Pitching Rotation - Part I
"Good pitching will always stop good hitting and vice-versa" - Casey Stengel
Is being named the number one starter a curse? Initially, on a gut level, my view is that for the Rox whenever our new number one starts the season he limps out of it with an injury or has a forgettable season. 2008 was Francis's year coming off a great 2007. Shoulder problems ended 2008 for him and 2009 was lost to surgery. Cook was the 2008 pitcher but upon being named number one for 2009 struggled mightily throughout the season and lost the tag early on and limped through Aug/Sept with an injury. So with great trepidation I realize that 2009 is Jimenez's year and he has been awarded that number one tag for 2010. So does being the number one starter cause more stress because the pitcher has to go up against the other teams number one starters?
The underlying question then is what does it mean to be a number one starter? Ideally the number one gets to open the season and be in the pole position throughout the year. Teams hope to ride that best arm to lots of victories. I took last year's schedule and ran through a 5 man rotation. The only condition I had was that the number one starter had to have a minimum of 4 days rest and always pitched on that 5th day. The rest of the rotation fell into the remaining spots. Without too much work I established a schedule where the other starters only had to pitch on 3 days rest four separate times. The result of this was that the number one starter got 36 starts followed by 35 for the number two, 35 for the number three, 32 for the number four, and 24 for the number five. For comparison sake the actual totals for 2009 amounted to 33 for Jimenez, 33 for Marquis, 32 for de la Rosa, 30 for Hammel, 27 for Cook, and 7 by others. So baseball's prevailing strategy then is to get the most out of your best arm and give your best arms a chance for more appearances and thus hopefully win more games?
Sounds like sound strategy but wait (!), this is what every major league team is trying to do so in essence the Rox number one starter is getting saddled with facing all the other number one starters. So two questions spring to mind, 1) Does this pitching rotation play out for an entire season (i.e. number ones face off more) and 2) If number ones continuously pitch against one another would it make sense to not throw your number one starter but have him start somewhere else?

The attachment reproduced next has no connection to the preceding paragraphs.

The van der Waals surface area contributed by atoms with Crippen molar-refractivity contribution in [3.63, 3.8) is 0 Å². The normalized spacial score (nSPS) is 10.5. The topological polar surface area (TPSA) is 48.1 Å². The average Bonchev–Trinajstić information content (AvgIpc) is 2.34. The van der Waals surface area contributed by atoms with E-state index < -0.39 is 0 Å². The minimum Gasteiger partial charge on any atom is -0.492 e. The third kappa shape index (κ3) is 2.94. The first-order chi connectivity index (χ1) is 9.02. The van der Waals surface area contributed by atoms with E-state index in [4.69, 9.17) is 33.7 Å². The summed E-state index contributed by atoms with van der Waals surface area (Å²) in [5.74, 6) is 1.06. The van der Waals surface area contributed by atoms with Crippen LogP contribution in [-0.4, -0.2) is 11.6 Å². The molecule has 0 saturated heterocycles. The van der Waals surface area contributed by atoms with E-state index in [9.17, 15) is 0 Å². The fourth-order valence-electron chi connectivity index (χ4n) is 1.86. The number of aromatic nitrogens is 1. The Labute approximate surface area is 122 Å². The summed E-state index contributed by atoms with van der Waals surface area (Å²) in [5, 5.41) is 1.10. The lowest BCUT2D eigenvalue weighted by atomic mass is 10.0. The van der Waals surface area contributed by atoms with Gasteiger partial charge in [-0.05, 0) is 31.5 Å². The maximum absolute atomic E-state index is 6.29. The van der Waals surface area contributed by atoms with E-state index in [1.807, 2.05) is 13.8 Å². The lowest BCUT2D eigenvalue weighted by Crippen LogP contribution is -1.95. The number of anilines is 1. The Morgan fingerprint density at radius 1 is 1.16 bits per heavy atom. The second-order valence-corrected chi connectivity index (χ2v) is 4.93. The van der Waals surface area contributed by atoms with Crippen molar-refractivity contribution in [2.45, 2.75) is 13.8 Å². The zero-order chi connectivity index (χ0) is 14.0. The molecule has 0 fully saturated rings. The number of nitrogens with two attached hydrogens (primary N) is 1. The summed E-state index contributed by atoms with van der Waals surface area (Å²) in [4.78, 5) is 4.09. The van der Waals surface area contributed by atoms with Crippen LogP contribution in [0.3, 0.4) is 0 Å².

First thing I noted out of the gate while studying this was that starting rotations are rarely fixed. Injuries, off days, and travel schedules allow for a pitching rotation in constant flux. Also while it is easy to establish a rotation in Spring Training, rarely does it end up the same way at the end. Then the next big question is what defines a number one vs number two? Is it wins, innings pitched, or something more exotic like WAR? Of course to analyze this you have to look back at an already finished year which can taint the results because by establishing your opponents rotation based on the end of year numbers you are sort of compromising your analysis if in fact rotation orders determines success. For instance de la Rosa won 16 games in the number three spot last year. So he either faced a lot of other number three starters and was better and thus won more, or perhaps if he was bumped up to a number two starter he might not have won as many games or (and a big or) pitching rotation means nothing and that he just happened to have luck go his way with 16 games he won?
So to answer the first question I simply listed every pitcher the Rox faced and using WAR to established who for the particular team was number one, two, and so forth. I then matched this with the Rox pitcher and took the average over the season. Therefore if an average team had 5 starters who each pitched 32 games (and two more) then the average starting pitching value would be approximately 3.00. For the extreme example above (i.e. number one gets 36 starts) a value of 2.83 is the average starting pitching value. By averaging what your starter faced over a season you can determine if they faced more top of the rotation (i.e. number below 3.00) or faced the back end (i.e number higher than 3.00).
For instance Jimenez last year faced:
1, 1, 5, 5, 5, 5, 5, 2, 3, 1, 5, 3, 2, 2, 5, 3, 1, 3, 5, 3, 5, 4, 5, 5, 1, 1, 5, 4, 3, 1, 1, 3 (average 3.3)
As I said I went with WAR values to establish starter's rank. Wins can be deceiving and innings pitch can be skewed with late season trades or call ups. If a starter was not in the top 5 based on WAR I still used a 5 for that pitcher. Rarely do teams have a defined fifth starter. The spreadsheet below shows the results. Note: In the first week of the year I gave Webb a number one rating as he was slotted to be that had he not gotten hurt...the same for Myers with Philadelphia...he was the opening day starter. The rest of the matchups held true.
So while the theoretical best gives an average of 2.83, the Rox in 2009 was 2.99, and the opposing teams threw an average of 3.25. As the data shows Jimenez faced an average of 3.3, Marquis a 3.5, de la Rosa a 3.0, Hammel a 2.7, and Cook a 3.7. The data would suggest that over a long season the matchups rarely remain and that there are long stretches where our number one gets to face some fours and fives. It is interesting to note that the first three months indicated that our number three starter, de la Rosa, was getting the bulk of hard matchups having an average of 2.1 through June (perhaps that is why he started so slow?). Next week I will ponder the second question on whether it makes sense to not send your number one out on Game 1 and establish the pecking order differently.